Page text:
“Mr. Sobocinski apparently acknowledged that he took no notes in the meeting, nor did he document it in any contemporaneous fashion afterwards,” attorney Mark Lytle and Tristan Leavitt, president of Empower Oversight, a nonprofit group that represents whistleblowers, wrote in a letter to the House Judiciary Committee. “By contrast, [supervisory special agent] Shapley took notes during the meeting.”
Shapley alleged Weiss requested Special Counsel status in 2022 and was denied
When emailing his supervisor about the October 2022 meeting later the same day, Shapley claimed that Weiss stated he requested special counsel authority, and that the Justice Department “denied his request and told him to follow the process.”
Waldon responded to the 2022 email at the time by saying, “thanks, Gary. You covered it all.”
But when pressed by committee investigators earlier about it this month, Waldon said, “I agreed that he covered it all, but, in terms of the word ‘special counsel’ being requested, I don’t recall those words being used.”
Both Holley and Sobocinski also said they did not remember Weiss bringing up any discussion of special counsel authority during the meeting.
Since, Shapley’s allegation came to light in June, Weiss has told Congress that he had never requested special counsel status, but rather explored becoming a “special attorney” under a different statute.
After Hunter Biden’s plea deal fell apart, Weiss did request and was granted special counsel status. Weiss has offered to testify to Congress, but securing that testimony is more difficult now that he is a special counsel overseeing the ongoing criminal probe.
While the testimony from the trio of FBI and IRS officials complicates the allegations from the IRS whistleblower, it’s not the final word on the matter in the House GOP probe. Congressional investigators have also heard from Waldon’s supervisor, Michael Batdorf, who was not in the October 2022 meeting, and a source tells CNN they’ve subpoenaed two more officials from DOJ’s tax division involved in Hunter Biden’s criminal case: Mark Daly and Jack Morgan.
Though they contested Shapley’s claims that Weiss said he had been denied special counsel status, they did confirm that Weiss said he had been rejected when he tried to partner with US attorneys in Washington, DC, and California in order to bring a potential case there.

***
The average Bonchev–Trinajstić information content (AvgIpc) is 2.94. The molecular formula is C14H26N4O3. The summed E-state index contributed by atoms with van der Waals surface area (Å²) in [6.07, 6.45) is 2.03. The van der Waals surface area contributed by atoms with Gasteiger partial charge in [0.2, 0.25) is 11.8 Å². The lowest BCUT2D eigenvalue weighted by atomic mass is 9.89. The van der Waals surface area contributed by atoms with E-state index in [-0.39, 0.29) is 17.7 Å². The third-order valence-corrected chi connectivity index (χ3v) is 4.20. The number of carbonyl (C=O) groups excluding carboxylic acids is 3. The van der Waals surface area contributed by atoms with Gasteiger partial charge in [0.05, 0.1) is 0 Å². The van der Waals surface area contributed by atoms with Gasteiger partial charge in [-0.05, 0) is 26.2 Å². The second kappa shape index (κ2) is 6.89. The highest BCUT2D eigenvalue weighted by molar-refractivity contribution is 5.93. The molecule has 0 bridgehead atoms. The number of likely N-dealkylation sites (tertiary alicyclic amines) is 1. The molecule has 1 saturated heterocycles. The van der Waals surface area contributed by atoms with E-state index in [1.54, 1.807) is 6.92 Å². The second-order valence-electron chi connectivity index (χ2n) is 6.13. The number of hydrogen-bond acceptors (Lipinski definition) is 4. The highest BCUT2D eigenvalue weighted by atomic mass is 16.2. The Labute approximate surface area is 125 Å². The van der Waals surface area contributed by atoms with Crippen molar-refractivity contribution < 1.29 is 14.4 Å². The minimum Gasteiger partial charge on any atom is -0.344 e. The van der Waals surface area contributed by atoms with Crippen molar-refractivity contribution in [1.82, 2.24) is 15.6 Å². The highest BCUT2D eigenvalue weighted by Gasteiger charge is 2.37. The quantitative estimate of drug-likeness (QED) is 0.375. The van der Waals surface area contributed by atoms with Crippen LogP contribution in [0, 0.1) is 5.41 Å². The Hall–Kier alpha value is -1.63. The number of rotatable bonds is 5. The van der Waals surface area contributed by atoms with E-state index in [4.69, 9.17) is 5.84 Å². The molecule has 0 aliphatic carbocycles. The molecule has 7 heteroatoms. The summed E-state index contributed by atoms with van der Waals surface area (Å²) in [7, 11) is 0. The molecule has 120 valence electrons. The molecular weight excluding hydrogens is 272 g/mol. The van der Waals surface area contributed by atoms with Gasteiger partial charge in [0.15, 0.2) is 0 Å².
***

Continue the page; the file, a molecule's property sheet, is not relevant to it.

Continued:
But the other officials contended that didn’t mean Weiss couldn’t bring a case there if he chose.
“I believe Mr. Weiss said that the case was presented and they did not agree to join or take on the case,” Waldon said of a discussion about the US attorney in Washington, DC, adding that he didn’t take it to mean a case couldn’t be brought there.
“I didn’t understand that, that the case was declined – just that they were not going to be a partner on the case,” Waldon added. “The case was still able to move forward.”
Shapley also said that Weiss disclosed at the meeting he was not planning on bringing charges over Hunter Biden’s tax years of 2014 and 2015, due to the statute of limitations expiring.
The FBI and IRS officials said they had no reason to dispute Shapley’s assertions on the tax years, which cover Hunter Biden’s time on the board of Ukrainian energy firm Burisma, a key part of House Republicans’ allegations surrounding Hunter Biden’s business dealings.
“I remember overall charges for being a conversation in the sense that that is something that they are still deciding,” Holley said. “I don’t remember if it was stated at this meeting that that was not – those tax years were not going to be charged. I just know that, again, those tax years and others were part of the overall discussions.”
Testimony on Shapley’s character and recollections
Holley said her experience working with Shapley was “very limited,” but she did not have any reason to believe he lied.
“I have no reason to believe that Mr. Shapley is not being truthful. But at the same time, my understanding and recollection is different than his as noted in this document,” Holley said.
Instead, Holley told committee investigators she believes Shapley was confused about what transpired in the meeting.
“Of my understanding, as well as my recollection of the meeting, I definitely think there is either some confusion or misunderstanding in things that were communicated,” Holley said.
Waldon told the panel that he recommended to Batdorf that Shapley be removed from the case. Waldon said that Weiss told him after the October 2022 meeting that he would “not be talking with Mr. Shapley henceforth, as they were going through their deliberative process.”
“Before I left the special agent in charge position, in February, I recommended to Mr. Batdorf that Gary Shapley be removed as the [supervisory special agent] from the Hunter Biden investigation, primarily due to what I perceived to be unsubstantiated allegations about motive, intent, bias” Waldon said.
“When I left, Mr. Shapley was still on the case, and as I understand it, was on it until May. So in my mind, my recommendation was just that, a recommendation,” he said.